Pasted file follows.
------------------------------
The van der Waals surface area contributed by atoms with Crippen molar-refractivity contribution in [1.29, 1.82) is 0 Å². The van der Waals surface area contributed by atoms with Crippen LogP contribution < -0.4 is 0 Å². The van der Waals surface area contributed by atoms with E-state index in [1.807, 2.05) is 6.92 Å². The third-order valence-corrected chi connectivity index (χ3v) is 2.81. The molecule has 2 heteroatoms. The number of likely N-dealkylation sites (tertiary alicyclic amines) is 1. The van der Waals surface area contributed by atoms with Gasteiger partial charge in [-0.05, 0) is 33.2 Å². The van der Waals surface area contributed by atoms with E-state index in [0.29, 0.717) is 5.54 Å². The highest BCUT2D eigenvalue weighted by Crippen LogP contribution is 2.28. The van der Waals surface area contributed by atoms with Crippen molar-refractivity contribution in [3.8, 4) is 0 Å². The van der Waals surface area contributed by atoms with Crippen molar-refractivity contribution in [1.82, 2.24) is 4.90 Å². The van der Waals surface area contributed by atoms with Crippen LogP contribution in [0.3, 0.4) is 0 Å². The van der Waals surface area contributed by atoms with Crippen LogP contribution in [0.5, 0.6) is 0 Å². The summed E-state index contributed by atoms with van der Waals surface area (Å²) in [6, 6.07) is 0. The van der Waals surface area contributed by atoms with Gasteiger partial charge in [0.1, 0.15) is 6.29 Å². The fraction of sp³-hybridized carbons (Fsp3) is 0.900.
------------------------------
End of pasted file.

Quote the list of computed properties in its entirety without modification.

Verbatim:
The van der Waals surface area contributed by atoms with Crippen molar-refractivity contribution in [1.29, 1.82) is 0 Å². The van der Waals surface area contributed by atoms with Crippen LogP contribution < -0.4 is 0 Å². The van der Waals surface area contributed by atoms with E-state index in [1.807, 2.05) is 6.92 Å². The third-order valence-corrected chi connectivity index (χ3v) is 2.81. The molecule has 2 heteroatoms. The number of likely N-dealkylation sites (tertiary alicyclic amines) is 1. The van der Waals surface area contributed by atoms with Gasteiger partial charge in [-0.05, 0) is 33.2 Å². The van der Waals surface area contributed by atoms with E-state index in [0.29, 0.717) is 5.54 Å². The highest BCUT2D eigenvalue weighted by Crippen LogP contribution is 2.28. The van der Waals surface area contributed by atoms with Crippen molar-refractivity contribution in [3.8, 4) is 0 Å². The van der Waals surface area contributed by atoms with Crippen molar-refractivity contribution in [1.82, 2.24) is 4.90 Å². The van der Waals surface area contributed by atoms with Crippen LogP contribution in [0.3, 0.4) is 0 Å². The van der Waals surface area contributed by atoms with Crippen LogP contribution in [0.5, 0.6) is 0 Å². The summed E-state index contributed by atoms with van der Waals surface area (Å²) in [6, 6.07) is 0. The van der Waals surface area contributed by atoms with Gasteiger partial charge in [0.1, 0.15) is 6.29 Å². The fraction of sp³-hybridized carbons (Fsp3) is 0.900.